In the third semester, students on Route A of the MSc in Clinical Neurology select a 60-credit clinical research project which can be (subject to availability):
- Without patient contact, ranging from systematic reviews to analysis of existing data sets.
- With patient contact, ranging from face-to-face interviews, and questionnaires to participating in new interventions.
A limited number of laboratory-based projects may be available, based at the Sheffield Institute for Translational Neuroscience (SITraN); a state-of-the-art translational neuroscience facility.
The research project is assessed from the written dissertation and research presentation. The project provides opportunities such as experiencing research first-hand, developing data collection and analysis skills, academic writing and presentation skills. Many students go on to present their work at conferences or be involved in improving care for patients.
In the third semester, students on Route B of the MSc in Clinical Neurology take the 60-credit Clinical Neurology Experiential Learning Module (CNELM).
Please note, due to the limited places on this option, entry to this may be competitive.
Candidates undertaking the Clinical Neurology Experiential Learning Module [CNELM] are required to have or be studying for an MBChB or equivalent degree, to be eligible for registration with the GMC and to have completed a CRB check.
Students will spend 15 weeks immersed in the NHS neurology department at Sheffield Teaching Hospitals. They attend specialist clinics, and ward rounds and observe investigations, prescribing and NHS routines. They will have the opportunity to take histories and examinations under supervision. They will receive bedside teaching and support from an experienced clinician. The learning opportunities will be tailored according to the students’ interests.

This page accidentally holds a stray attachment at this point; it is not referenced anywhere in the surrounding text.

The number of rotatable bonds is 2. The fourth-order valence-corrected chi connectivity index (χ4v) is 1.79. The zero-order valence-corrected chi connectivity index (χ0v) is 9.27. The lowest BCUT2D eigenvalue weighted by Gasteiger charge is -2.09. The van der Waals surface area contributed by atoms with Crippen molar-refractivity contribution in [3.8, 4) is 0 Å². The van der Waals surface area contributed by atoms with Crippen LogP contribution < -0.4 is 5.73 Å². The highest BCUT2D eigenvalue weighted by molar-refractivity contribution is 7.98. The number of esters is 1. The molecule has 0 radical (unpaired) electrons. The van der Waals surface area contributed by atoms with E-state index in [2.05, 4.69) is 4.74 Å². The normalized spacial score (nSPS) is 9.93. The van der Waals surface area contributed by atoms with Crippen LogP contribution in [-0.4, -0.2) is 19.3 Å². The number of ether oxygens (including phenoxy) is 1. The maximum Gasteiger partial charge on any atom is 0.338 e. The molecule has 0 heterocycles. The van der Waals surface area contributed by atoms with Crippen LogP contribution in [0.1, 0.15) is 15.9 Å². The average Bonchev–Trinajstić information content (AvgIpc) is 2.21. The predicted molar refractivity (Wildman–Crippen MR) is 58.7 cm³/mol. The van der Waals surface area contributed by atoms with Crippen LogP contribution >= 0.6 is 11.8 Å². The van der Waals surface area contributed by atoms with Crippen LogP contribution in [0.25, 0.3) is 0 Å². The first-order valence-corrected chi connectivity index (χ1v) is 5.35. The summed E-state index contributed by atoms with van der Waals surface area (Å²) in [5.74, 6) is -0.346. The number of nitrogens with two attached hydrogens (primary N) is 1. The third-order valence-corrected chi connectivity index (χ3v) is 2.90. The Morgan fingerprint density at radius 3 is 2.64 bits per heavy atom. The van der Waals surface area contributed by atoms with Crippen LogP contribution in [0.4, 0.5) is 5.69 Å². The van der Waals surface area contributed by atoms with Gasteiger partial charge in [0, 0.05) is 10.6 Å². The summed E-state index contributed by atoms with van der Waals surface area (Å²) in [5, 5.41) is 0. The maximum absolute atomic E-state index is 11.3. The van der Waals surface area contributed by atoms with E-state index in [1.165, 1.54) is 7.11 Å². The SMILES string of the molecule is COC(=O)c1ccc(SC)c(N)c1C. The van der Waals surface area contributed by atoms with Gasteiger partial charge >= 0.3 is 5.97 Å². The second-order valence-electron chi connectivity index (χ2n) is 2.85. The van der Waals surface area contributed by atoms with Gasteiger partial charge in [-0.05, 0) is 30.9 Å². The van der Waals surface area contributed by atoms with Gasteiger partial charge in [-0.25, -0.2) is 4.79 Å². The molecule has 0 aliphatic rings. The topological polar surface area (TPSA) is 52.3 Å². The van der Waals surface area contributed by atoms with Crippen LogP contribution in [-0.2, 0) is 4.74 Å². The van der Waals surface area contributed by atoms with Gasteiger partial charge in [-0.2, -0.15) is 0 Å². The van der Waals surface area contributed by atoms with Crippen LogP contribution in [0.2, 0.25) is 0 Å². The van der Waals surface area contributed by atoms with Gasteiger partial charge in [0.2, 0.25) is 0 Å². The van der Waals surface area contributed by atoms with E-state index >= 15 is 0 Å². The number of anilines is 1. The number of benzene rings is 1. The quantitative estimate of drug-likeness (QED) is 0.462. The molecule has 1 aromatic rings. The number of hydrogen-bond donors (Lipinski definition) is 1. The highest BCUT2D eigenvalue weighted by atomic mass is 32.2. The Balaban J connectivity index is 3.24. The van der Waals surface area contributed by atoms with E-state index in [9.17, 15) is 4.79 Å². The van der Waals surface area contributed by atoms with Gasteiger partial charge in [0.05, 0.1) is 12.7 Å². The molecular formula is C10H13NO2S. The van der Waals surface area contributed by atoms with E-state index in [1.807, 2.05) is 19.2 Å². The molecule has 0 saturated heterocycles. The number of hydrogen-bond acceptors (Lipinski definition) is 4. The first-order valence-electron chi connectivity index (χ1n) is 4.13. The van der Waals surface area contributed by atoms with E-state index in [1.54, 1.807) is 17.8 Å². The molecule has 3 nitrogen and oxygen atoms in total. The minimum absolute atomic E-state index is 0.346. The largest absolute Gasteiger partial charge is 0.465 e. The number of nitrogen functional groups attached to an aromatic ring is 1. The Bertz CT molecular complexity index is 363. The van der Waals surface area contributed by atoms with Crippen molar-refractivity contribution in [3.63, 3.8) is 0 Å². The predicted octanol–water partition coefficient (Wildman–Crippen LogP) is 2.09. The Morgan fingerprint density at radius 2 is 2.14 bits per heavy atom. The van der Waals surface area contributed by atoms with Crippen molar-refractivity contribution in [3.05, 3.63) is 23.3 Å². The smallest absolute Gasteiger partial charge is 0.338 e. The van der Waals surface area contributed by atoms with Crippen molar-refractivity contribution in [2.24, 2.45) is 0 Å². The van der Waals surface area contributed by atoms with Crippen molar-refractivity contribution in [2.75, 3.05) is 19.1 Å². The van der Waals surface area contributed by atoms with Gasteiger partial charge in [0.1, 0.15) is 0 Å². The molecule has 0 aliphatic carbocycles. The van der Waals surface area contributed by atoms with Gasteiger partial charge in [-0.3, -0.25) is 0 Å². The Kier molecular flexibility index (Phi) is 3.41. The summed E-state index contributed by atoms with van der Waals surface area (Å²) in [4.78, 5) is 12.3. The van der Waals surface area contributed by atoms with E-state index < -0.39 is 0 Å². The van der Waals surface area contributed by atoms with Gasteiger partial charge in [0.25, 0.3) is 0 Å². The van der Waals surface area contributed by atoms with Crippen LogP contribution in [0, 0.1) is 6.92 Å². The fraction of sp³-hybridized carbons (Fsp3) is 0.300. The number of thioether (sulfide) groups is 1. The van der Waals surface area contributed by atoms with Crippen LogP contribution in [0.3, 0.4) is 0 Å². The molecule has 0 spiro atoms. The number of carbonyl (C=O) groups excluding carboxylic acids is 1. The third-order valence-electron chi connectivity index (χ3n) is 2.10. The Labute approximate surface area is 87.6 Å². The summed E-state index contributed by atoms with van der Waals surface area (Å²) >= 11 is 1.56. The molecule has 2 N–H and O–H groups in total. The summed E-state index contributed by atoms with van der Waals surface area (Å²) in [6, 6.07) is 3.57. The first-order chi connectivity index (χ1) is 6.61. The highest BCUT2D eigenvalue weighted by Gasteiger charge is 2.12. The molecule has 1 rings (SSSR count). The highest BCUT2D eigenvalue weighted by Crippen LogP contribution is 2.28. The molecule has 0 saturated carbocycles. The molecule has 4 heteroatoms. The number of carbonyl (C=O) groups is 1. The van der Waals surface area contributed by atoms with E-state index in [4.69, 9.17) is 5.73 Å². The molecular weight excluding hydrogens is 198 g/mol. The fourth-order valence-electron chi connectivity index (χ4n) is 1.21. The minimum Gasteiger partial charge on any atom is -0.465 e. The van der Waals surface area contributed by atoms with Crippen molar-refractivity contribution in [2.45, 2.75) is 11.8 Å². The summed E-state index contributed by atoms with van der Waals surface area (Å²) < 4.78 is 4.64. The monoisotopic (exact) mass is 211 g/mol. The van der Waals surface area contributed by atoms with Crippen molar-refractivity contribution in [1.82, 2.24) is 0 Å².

The CNELM is assessed by means of a portfolio (50%) and a 6000-word dissertation (50%) on an aspect of the sub-speciality chosen for the module. The portfolio will contain a reflective log, anonymised details of cases seen and work-based assessments in line with postgraduate medical portfolios used in the NHS. Some doctors apply to have the CNELM recognised by the GMC as a clinical attachment and the CNELM provides an experience that has helped many obtain NHS jobs.
The content of our courses is reviewed annually to make sure it's up-to-date and relevant. Individual modules are occasionally updated or withdrawn. This is in response to discoveries through our world-leading research; funding changes; professional accreditation requirements; student or employer feedback; outcomes of reviews; and variations in staff or student numbers. In the event of any change we'll consult and inform students in good time and take reasonable steps to minimise disruption.
An open day gives you the best opportunity to hear first-hand from our current students and staff about our courses. You'll find out what makes us special.